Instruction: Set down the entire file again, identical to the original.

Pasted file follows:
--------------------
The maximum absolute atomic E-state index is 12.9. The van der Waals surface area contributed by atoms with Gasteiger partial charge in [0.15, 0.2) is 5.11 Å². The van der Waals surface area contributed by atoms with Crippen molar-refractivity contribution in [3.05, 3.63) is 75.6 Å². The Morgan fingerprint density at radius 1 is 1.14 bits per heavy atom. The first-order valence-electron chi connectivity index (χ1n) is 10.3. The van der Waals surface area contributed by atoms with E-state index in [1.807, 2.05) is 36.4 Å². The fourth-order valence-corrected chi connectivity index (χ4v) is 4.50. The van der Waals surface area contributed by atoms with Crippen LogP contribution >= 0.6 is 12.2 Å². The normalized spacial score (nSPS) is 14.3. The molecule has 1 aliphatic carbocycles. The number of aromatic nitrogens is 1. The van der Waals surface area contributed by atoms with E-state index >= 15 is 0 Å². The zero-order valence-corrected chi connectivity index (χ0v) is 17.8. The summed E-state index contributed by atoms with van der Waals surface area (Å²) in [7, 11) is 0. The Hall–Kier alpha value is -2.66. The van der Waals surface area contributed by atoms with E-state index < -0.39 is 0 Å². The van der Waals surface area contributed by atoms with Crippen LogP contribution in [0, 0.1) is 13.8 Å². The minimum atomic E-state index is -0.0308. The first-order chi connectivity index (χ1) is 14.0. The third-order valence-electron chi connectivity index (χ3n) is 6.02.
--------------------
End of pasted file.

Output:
The maximum absolute atomic E-state index is 12.9. The van der Waals surface area contributed by atoms with Gasteiger partial charge in [0.15, 0.2) is 5.11 Å². The van der Waals surface area contributed by atoms with Crippen molar-refractivity contribution in [3.05, 3.63) is 75.6 Å². The Morgan fingerprint density at radius 1 is 1.14 bits per heavy atom. The first-order valence-electron chi connectivity index (χ1n) is 10.3. The van der Waals surface area contributed by atoms with E-state index in [1.807, 2.05) is 36.4 Å². The fourth-order valence-corrected chi connectivity index (χ4v) is 4.50. The van der Waals surface area contributed by atoms with Crippen LogP contribution >= 0.6 is 12.2 Å². The normalized spacial score (nSPS) is 14.3. The molecule has 1 aliphatic carbocycles. The number of aromatic nitrogens is 1. The van der Waals surface area contributed by atoms with E-state index >= 15 is 0 Å². The zero-order valence-corrected chi connectivity index (χ0v) is 17.8. The summed E-state index contributed by atoms with van der Waals surface area (Å²) in [7, 11) is 0. The Hall–Kier alpha value is -2.66. The van der Waals surface area contributed by atoms with E-state index < -0.39 is 0 Å². The van der Waals surface area contributed by atoms with Crippen LogP contribution in [0, 0.1) is 13.8 Å². The minimum atomic E-state index is -0.0308. The first-order chi connectivity index (χ1) is 14.0. The third-order valence-electron chi connectivity index (χ3n) is 6.02.